Ten Oldest Company Logos in the World

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Even before global marketing campaigns, television commercials, and social media, a company’s logo has been important. Over time, as businesses and consumers have changed, most major companies have also changed their logos dramatically. Still, some logos have had incredible staying power and have lasted for decades or even hundreds of years.

The world’s oldest logos have all retained some core visual element, although several have been noticeably altered. Stella Artois, for example, is recognized by several details of its icon. The horn and the star resting above the label are the features continually represented in the brand’s history.

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Not surprisingly, the original intent behind a company’s icon may be mysterious to many consumers. In some cases, this is due to the logo predating the company’s current operations. Global energy conglomerate Royal Dutch Shell plc (NYSE: RDS-A) was originally a shipping company, transporting kerosene to India and returning with seashells to sell in Euro. The company selected a shell image as a result.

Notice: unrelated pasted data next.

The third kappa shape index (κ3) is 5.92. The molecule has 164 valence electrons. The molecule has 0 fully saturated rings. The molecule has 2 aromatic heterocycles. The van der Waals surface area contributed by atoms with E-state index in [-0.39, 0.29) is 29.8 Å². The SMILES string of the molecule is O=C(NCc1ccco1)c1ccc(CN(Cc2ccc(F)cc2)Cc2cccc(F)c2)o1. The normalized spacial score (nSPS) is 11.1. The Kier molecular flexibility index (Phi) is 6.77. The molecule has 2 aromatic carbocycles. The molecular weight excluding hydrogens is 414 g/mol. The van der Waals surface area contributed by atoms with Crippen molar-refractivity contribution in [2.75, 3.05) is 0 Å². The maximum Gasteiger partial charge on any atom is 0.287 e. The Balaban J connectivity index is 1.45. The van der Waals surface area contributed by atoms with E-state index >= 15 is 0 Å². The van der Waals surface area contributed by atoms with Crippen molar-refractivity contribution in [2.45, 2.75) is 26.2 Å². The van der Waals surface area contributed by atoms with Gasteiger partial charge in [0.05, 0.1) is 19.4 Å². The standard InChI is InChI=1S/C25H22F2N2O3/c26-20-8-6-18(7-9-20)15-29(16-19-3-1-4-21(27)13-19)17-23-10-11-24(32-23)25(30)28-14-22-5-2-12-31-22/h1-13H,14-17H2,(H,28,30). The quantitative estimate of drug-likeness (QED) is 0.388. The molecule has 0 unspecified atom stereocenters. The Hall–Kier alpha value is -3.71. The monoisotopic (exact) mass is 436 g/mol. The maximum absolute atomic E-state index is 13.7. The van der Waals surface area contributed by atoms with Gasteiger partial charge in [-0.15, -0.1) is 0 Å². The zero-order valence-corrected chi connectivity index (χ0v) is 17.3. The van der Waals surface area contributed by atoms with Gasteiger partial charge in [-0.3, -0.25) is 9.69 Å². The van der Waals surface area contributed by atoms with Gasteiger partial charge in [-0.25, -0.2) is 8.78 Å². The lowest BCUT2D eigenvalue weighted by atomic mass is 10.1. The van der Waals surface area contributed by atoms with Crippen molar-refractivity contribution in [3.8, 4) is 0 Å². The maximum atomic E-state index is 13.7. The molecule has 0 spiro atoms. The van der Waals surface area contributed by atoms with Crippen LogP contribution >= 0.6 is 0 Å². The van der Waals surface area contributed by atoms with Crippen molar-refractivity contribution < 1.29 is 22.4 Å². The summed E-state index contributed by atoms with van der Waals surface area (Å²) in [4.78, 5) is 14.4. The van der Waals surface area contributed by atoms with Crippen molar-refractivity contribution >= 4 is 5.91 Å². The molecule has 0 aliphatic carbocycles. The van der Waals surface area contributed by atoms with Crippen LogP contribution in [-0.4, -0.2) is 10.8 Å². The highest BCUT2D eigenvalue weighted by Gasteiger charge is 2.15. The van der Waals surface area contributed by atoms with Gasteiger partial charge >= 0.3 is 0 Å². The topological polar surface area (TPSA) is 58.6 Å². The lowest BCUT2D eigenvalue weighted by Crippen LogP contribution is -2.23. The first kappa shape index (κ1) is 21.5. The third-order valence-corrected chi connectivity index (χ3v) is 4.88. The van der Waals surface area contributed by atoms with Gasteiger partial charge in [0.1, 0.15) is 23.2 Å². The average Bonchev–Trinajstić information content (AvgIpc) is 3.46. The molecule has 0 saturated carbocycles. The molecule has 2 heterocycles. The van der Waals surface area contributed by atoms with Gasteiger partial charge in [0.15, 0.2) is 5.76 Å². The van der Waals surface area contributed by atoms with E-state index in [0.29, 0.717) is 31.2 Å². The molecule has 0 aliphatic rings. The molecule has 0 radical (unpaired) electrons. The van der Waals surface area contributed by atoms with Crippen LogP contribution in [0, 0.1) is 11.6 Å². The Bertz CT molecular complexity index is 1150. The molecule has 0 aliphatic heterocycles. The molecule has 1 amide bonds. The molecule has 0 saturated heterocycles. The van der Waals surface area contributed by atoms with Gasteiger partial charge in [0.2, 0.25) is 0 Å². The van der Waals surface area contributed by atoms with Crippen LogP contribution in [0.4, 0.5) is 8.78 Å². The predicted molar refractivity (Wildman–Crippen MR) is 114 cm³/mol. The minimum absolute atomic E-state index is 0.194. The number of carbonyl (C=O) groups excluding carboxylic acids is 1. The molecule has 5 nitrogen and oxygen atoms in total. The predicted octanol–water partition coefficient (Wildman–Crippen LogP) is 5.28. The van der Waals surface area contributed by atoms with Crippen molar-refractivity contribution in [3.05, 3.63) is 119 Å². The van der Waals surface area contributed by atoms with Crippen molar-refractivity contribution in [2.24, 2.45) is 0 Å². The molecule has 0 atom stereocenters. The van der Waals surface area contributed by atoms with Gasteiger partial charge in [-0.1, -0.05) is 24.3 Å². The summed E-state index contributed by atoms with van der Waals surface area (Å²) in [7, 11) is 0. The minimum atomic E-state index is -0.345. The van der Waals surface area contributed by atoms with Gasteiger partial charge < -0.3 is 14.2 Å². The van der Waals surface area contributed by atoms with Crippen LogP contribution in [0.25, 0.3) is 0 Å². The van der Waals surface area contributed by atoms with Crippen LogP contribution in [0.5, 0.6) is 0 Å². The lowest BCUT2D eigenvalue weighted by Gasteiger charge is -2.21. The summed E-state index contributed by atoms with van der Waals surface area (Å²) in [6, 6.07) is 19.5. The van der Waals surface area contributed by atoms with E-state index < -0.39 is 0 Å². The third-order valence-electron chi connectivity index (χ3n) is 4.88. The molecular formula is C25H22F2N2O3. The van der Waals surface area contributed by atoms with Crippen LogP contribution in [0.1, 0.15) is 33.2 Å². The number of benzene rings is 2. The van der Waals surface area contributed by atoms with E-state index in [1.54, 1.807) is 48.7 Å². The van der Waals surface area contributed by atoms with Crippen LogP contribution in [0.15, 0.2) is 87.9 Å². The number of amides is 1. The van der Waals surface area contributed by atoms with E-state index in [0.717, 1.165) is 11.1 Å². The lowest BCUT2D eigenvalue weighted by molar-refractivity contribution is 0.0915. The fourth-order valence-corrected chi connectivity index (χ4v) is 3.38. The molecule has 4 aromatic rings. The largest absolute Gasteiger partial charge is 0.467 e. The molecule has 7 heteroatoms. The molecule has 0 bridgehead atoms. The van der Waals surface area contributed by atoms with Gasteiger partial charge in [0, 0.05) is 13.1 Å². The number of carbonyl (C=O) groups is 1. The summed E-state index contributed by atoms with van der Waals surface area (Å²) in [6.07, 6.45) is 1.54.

Paint company Sherwin-Williams (NYSE: SHW), on the other hand, chose to symbolize its business with an image of a bucket of paint poured over a drawing of the Earth, a somewhat more explicit representation.

Many companies use their longevity as a selling point to consumers in advertising and on corporate websites. Companies also emphasize that they remain connected to their founding principles, with key management often related to the brand’s inventor or the company’s founder. Twinings Tea and Peugeot, for example, still employ descendants of their original founders.

While many of these companies operate internationally, all are recognizable to American consumers. Some are industry leaders — Sherwin-Williams, Levi’s, and Heinz, for example, dominate U.S. markets. Peugeot, on the other hand, failed in the U.S. Many Americans, however, recognize the brand as virtually ubiquitous in Europe.

Based on a review of the world’s oldest companies, 24/7 Wall St. identified the 10 oldest corporate logos still in use today. In order to be considered, the logo had to currently have an international presence. The logo also could not have been meaningfully changed.